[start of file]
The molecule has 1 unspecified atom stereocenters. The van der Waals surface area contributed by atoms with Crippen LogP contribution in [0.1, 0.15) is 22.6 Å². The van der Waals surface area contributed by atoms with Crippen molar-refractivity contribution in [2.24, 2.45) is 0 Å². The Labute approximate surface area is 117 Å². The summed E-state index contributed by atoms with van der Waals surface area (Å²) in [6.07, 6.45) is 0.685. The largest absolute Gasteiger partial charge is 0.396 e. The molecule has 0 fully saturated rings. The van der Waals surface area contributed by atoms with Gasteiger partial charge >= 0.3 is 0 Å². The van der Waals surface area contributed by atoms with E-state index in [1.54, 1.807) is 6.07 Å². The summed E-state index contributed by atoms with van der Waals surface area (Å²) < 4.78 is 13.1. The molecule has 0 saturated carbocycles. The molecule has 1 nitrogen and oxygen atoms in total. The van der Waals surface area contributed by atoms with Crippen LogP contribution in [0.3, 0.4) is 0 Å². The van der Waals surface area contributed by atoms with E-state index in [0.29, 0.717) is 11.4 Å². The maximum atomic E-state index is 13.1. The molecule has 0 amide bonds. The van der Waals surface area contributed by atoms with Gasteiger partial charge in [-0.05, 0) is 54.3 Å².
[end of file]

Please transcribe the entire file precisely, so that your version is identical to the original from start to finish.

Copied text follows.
The molecule has 1 unspecified atom stereocenters. The van der Waals surface area contributed by atoms with Crippen LogP contribution in [0.1, 0.15) is 22.6 Å². The van der Waals surface area contributed by atoms with Crippen molar-refractivity contribution in [2.24, 2.45) is 0 Å². The Labute approximate surface area is 117 Å². The summed E-state index contributed by atoms with van der Waals surface area (Å²) in [6.07, 6.45) is 0.685. The largest absolute Gasteiger partial charge is 0.396 e. The molecule has 0 fully saturated rings. The van der Waals surface area contributed by atoms with Gasteiger partial charge >= 0.3 is 0 Å². The van der Waals surface area contributed by atoms with E-state index in [1.54, 1.807) is 6.07 Å². The summed E-state index contributed by atoms with van der Waals surface area (Å²) < 4.78 is 13.1. The molecule has 0 saturated carbocycles. The molecule has 1 nitrogen and oxygen atoms in total. The van der Waals surface area contributed by atoms with Crippen LogP contribution in [0.3, 0.4) is 0 Å². The van der Waals surface area contributed by atoms with E-state index in [0.29, 0.717) is 11.4 Å². The maximum atomic E-state index is 13.1. The molecule has 0 amide bonds. The van der Waals surface area contributed by atoms with Gasteiger partial charge in [-0.05, 0) is 54.3 Å².